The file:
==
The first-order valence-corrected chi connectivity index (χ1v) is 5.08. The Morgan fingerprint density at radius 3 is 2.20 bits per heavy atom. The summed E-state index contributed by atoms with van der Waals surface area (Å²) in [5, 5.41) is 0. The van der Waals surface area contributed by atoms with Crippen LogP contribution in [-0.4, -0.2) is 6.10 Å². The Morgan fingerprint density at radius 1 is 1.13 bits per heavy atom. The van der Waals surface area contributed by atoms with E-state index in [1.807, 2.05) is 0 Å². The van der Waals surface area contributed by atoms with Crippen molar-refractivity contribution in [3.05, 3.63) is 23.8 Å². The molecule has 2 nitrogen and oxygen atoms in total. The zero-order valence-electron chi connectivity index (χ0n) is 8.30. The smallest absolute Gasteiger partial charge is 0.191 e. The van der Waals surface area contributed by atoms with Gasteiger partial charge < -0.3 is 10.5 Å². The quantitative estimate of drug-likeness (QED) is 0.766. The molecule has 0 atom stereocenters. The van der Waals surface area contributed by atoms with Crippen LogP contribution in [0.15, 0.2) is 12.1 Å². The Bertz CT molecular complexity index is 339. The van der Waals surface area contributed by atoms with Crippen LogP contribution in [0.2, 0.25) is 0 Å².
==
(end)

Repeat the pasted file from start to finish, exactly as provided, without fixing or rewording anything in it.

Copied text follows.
The first-order valence-corrected chi connectivity index (χ1v) is 5.08. The Morgan fingerprint density at radius 3 is 2.20 bits per heavy atom. The summed E-state index contributed by atoms with van der Waals surface area (Å²) in [5, 5.41) is 0. The van der Waals surface area contributed by atoms with Crippen LogP contribution in [-0.4, -0.2) is 6.10 Å². The Morgan fingerprint density at radius 1 is 1.13 bits per heavy atom. The van der Waals surface area contributed by atoms with E-state index in [1.807, 2.05) is 0 Å². The van der Waals surface area contributed by atoms with Crippen molar-refractivity contribution in [3.05, 3.63) is 23.8 Å². The molecule has 2 nitrogen and oxygen atoms in total. The zero-order valence-electron chi connectivity index (χ0n) is 8.30. The smallest absolute Gasteiger partial charge is 0.191 e. The van der Waals surface area contributed by atoms with Gasteiger partial charge < -0.3 is 10.5 Å². The quantitative estimate of drug-likeness (QED) is 0.766. The molecule has 0 atom stereocenters. The van der Waals surface area contributed by atoms with Crippen LogP contribution in [0.15, 0.2) is 12.1 Å². The Bertz CT molecular complexity index is 339. The van der Waals surface area contributed by atoms with Crippen LogP contribution in [0.2, 0.25) is 0 Å².